Mathematical possibility aside, there are five drivers who have headed into the summer break in contention for the 2019 Formula Renault Eurocup title.
Two of the five are Renault Formula 1’s personal bets for the overall and rookie titles, and it is no surprise that they top the points classification in their respective standings. It’s the form of the drivers around them that has proven more interesting though, and that the four-way battle at the top is far closer than the current 21-point margin suggests.
Of the five remaining rounds of the season, four are at returning circuits. Only one has been visited with the new Tatuus T-318 Formula 3 car, Barcelona during pre-season testing, and if the pace already shown there is anything to go by then it could be a crucial weekend in the title fight.
The big unknown though is the Abu Dhabi season finale, the series’s first venture outside of its traditional European base since its 2006 trip to Istanbul Park in Turkey, and spell at Moscow Raceway in Russia between 2012-’14. It’s a one-off visit, with its place on the calendar set to be taken in 2020 by a track the Eurocup last visited nearly two decades ago.
Key?Average finishing position (RA), Average qualifying position (QA),?Percentage of team?s points scored (TP)
Oscar Piastri?AUSTRALIA?R-ace GP
1st in standings, 147 points (3 wins, 2 poles, 3 fastest laps) -?RA?4.6,?QA?3.8,?TP 38.5%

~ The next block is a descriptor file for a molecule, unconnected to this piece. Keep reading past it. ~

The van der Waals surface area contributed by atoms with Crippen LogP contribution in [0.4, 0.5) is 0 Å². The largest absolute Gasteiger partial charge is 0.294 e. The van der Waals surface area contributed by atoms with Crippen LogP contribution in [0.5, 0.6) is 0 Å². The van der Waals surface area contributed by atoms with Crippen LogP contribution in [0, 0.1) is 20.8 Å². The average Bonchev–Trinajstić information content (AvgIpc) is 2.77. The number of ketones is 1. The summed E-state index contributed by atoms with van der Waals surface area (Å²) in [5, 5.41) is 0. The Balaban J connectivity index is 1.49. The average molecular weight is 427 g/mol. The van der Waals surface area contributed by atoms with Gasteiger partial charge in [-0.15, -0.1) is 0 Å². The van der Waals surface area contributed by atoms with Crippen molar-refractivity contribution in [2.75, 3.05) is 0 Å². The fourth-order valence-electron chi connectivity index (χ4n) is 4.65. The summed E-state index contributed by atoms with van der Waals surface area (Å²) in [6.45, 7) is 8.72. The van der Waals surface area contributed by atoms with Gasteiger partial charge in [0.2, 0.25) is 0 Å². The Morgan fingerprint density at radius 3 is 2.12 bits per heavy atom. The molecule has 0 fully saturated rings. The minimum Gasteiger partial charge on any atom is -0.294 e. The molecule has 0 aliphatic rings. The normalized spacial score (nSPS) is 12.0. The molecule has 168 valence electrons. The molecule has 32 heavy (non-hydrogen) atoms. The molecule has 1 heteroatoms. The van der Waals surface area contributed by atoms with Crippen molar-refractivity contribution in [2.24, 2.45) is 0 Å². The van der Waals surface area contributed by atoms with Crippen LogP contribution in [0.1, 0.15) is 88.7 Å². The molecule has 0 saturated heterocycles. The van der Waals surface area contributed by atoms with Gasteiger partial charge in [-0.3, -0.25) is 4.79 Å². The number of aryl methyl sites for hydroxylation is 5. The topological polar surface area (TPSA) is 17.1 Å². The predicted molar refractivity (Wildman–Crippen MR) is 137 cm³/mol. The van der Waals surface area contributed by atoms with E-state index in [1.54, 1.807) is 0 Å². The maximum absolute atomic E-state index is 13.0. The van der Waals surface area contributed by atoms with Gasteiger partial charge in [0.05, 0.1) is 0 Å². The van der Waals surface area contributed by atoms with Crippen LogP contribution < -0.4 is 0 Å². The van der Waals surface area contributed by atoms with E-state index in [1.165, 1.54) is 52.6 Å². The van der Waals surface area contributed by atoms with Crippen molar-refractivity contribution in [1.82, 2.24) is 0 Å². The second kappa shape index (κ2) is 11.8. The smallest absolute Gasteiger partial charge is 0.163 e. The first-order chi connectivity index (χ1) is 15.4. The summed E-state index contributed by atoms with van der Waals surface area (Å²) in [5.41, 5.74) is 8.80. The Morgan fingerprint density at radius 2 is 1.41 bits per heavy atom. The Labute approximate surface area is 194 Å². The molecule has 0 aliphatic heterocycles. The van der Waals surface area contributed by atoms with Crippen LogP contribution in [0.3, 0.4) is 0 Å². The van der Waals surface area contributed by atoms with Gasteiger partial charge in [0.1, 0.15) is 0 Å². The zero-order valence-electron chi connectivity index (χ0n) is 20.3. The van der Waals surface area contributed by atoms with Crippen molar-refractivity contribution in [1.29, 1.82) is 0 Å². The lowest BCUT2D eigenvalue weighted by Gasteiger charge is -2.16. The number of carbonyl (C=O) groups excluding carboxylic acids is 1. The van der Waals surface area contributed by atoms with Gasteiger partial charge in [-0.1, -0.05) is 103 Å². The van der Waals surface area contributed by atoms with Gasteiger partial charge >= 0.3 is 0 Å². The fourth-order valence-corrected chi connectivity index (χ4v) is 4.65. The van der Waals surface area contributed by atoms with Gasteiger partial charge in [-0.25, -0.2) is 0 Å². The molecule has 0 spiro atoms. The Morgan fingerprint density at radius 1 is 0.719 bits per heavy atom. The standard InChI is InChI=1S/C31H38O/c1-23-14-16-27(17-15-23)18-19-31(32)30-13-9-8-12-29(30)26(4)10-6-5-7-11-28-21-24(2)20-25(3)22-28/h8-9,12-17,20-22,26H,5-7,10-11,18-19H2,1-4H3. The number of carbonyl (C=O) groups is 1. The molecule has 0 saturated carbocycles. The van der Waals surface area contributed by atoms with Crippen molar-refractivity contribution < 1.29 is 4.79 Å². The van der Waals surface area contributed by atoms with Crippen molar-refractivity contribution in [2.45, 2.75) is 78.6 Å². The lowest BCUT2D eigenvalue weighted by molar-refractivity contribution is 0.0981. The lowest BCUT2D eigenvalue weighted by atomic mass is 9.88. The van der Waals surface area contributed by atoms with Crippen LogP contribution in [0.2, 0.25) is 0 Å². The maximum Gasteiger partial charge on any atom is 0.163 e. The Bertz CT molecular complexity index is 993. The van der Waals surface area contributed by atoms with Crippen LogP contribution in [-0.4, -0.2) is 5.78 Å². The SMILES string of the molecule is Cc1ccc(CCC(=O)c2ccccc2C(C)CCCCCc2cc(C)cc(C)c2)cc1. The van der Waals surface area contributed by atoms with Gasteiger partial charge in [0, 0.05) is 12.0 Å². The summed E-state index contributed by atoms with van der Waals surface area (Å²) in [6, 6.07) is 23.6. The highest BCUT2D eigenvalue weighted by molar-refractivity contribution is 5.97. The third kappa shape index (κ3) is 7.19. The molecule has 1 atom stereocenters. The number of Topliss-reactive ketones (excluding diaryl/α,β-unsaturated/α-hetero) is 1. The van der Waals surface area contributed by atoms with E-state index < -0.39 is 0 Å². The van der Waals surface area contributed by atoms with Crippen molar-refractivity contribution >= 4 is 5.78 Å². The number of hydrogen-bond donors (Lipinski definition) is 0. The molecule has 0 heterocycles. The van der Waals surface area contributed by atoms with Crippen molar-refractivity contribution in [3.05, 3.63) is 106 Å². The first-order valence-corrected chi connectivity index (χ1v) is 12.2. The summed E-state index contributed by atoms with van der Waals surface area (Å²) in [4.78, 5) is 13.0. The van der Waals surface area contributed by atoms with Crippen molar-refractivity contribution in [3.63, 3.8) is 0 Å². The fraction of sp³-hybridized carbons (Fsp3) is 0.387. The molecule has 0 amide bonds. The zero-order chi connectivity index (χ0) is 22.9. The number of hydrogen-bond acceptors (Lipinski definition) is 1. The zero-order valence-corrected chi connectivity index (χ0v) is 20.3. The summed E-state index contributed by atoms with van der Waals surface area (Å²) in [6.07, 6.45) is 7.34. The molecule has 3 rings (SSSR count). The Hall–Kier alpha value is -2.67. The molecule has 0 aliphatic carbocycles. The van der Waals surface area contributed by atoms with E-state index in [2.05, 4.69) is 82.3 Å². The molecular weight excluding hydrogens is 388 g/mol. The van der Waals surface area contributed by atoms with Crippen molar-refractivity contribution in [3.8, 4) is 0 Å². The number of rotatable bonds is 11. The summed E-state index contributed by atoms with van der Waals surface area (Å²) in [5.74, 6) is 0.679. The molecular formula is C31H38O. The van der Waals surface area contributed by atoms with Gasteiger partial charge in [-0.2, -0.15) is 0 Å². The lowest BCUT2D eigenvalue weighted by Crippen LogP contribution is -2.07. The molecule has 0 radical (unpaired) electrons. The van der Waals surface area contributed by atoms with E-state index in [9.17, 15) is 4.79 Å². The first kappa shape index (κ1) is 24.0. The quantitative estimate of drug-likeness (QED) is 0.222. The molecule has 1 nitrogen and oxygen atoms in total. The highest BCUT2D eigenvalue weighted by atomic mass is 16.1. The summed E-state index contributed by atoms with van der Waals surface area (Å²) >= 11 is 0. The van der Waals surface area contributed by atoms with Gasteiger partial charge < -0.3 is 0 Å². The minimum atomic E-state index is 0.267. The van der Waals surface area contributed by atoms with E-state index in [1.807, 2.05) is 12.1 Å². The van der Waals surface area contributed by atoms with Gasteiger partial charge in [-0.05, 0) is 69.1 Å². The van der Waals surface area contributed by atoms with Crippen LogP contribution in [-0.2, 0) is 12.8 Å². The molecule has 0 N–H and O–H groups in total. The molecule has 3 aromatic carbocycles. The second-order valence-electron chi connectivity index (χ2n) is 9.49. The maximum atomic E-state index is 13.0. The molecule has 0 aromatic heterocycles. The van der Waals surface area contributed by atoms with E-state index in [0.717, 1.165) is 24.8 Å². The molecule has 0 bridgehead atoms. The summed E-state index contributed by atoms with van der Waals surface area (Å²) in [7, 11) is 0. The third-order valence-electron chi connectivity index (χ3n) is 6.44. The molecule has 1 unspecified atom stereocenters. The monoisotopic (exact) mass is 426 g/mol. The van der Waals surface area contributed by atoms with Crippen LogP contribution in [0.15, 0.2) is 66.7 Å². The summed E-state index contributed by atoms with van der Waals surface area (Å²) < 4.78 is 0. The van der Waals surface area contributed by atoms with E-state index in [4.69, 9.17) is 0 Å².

British Formula 4 graduate?Oscar Piastri was never the star of the rookie field in the Eurocup last year, but at least a fair amount of that could be attributed to the weaknesses of his Arden team.
Leaving for reigning champion team R-ace GP has worked wonders, even if its competitive advantage was all but removed this year by the FR2.0 chassis being replaced by a Regional F3 car.
It’s taken 40% of the time for Piastri to score the same amount of points as in 2018, and this time with three victories to his name. Two of those came at Silverstone, where R-ace GP looked unbeatable, and the latest at Spa-Francorchamps via some individual brilliance.
Piastri has ultimately made the difference in being one of the chasers like his team-mates and being the chased, and the circuits where he shone at last season are the ones where he’s been the benchmark driver in races this time around.
On the other side of that coin is that he’s also looked weaker at the same circuits he’s struggled with in 2018, most notably at Monaco where he was the slowest of the R-ace GP trio and made mistakes that lost irretrievable positions.
If Piastri still leads the standings heading into the final two rounds, then the Australian may have room to relax. At Hockenheim last year he was on the podium twice, and is one of only five drivers with experience of the Abu Dhabi grand prix circuit.
Victor Martins?FRANCE?MP Motorsport
2nd in standings, 147 points (1 win, 1 pole, 1 fastest lap) – RA?3.5,?QA?3.2,?TP 52.3%
Christian Lundgaard and Logan Sargeant firmly beat Victor Martins to the Eurocup rookie title last year, but they were far more experienced. Martins spent little over three years in karts before moving to cars via the centrally-run French F4 in 2016. Despite not winning the 2017 title, Renault signed him as a F1 junior and he moved into the Eurocup with R-ace GP.
Given French F4 graduates usually take two seasons to crack the Eurocup, it’s no surprise that Martins remained for a second year with his Renault backing.
While Martins is level on points with Piastri, he has only won once and that came from pole at Monaco. He was third fastest overall in qualifying, but a quirk of the format used at the street circuit meant topping his group guaranteed him race one pole.